Route 39 is one of the more varied state highways in the Los Angeles area. It starts right at the beach at Pacific Coast Highway (SR-1), runs along Beach Boulevard for many miles through the cities of Huntington Beach, Garden Grove, Stanton, Buena Park, and La Habra only to end abruptly at the corner of Whittier Boulevard and Harbor Boulevard. State 39 reappears on the north side of the Puente Hills at the junction of I-10 and Azusa Avenue. It continues north from there, passing through the city of Azusa, onto San Gabriel Canyon Road.
North of Azusa, State 39 takes on a different look as it turns from a city street into a twisty mountain road. It slowly climbs along the canyon wall, using many sidehill viaducts, passing two large reservoirs and dams. After the junction with East Fork Road, State 39 climbs even faster, rising from about 2000 feet up to 6000 feet in a matter of a few miles. Just after passing the Crystal Lake turnoff the highway is blocked by a large gate. About 4.5 miles of State 39, the rest of the way to State 2, have been closed since 1978 due to a number of landslides. The roadway is passable but isn’t a full two lanes wide all the way up. The section of highway from Crystal Lake to Angeles Crest Highway (State 2) was originally opened in 1961.
Crystal Lake, the former terminus of Hwy 39, is an interesting area to stop at as well. The namesake lake was formed by a very large landslide at least 20 thousand years ago. It is also one of two natural lakes in the San Gabriel Mountains, the other being Jackson Lake, a sag pond along the San Andreas Fault near Big Pines. The Crystal Lake area is a great place for hiking, mountain biking, and makes for a good “summit” destination for road bicyclists as well. A decent cafe and store, known as the Crystal Lake Cafe is also there. I highly recommend a visit. Their burgers are great and they have a decent selection of snacks as well.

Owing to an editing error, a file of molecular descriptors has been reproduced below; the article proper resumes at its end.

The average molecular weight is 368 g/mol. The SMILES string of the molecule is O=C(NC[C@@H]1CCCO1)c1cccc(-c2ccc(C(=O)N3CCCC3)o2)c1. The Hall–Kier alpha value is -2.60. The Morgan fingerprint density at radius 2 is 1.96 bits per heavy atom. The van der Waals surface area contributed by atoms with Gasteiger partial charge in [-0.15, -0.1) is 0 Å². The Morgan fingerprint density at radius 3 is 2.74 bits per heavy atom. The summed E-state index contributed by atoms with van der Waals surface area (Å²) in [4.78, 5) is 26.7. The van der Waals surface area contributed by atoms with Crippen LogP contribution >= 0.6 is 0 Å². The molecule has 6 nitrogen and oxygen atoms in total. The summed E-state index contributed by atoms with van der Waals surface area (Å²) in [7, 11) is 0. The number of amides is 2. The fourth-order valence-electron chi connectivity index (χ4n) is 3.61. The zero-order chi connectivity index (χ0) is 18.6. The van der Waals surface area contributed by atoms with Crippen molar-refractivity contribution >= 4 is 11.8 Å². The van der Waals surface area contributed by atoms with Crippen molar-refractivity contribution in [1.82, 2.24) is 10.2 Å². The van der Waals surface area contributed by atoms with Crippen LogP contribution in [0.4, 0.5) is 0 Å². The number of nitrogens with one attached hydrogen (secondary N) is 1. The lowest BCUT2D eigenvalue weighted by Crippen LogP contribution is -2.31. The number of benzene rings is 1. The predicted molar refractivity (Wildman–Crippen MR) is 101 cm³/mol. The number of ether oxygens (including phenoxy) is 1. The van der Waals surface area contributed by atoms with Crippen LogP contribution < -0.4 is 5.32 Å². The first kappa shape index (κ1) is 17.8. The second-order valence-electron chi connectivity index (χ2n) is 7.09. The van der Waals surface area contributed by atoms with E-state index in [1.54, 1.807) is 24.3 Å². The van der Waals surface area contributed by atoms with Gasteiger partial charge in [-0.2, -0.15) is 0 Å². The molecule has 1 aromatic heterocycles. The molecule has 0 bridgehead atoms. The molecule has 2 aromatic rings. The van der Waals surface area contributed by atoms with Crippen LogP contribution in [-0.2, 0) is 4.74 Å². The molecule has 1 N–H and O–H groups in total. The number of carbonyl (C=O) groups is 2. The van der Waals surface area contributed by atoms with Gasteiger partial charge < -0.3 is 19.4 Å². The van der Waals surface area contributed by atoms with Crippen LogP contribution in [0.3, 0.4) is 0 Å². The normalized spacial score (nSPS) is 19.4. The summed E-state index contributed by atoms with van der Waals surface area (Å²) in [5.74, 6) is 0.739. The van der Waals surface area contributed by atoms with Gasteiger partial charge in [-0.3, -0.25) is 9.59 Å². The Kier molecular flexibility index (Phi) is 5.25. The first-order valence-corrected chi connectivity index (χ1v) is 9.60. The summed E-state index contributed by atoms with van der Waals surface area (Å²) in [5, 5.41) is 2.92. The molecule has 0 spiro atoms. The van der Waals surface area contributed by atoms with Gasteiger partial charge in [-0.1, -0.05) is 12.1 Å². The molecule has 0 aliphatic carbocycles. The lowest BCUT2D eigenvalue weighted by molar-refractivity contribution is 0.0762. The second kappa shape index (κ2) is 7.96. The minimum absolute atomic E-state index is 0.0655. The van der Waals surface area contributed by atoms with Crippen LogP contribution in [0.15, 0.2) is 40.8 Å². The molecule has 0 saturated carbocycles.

According to some sources at Caltrans District 7, there are plans to reconstruct State 39 over the closed segment to open it to the public again. Construction was slated to begin around mid-2005 but was delayed due to funding. More recent information shows that Caltrans wants to abandon the highway, though they may not be able to.
San Gabriel Canyon Road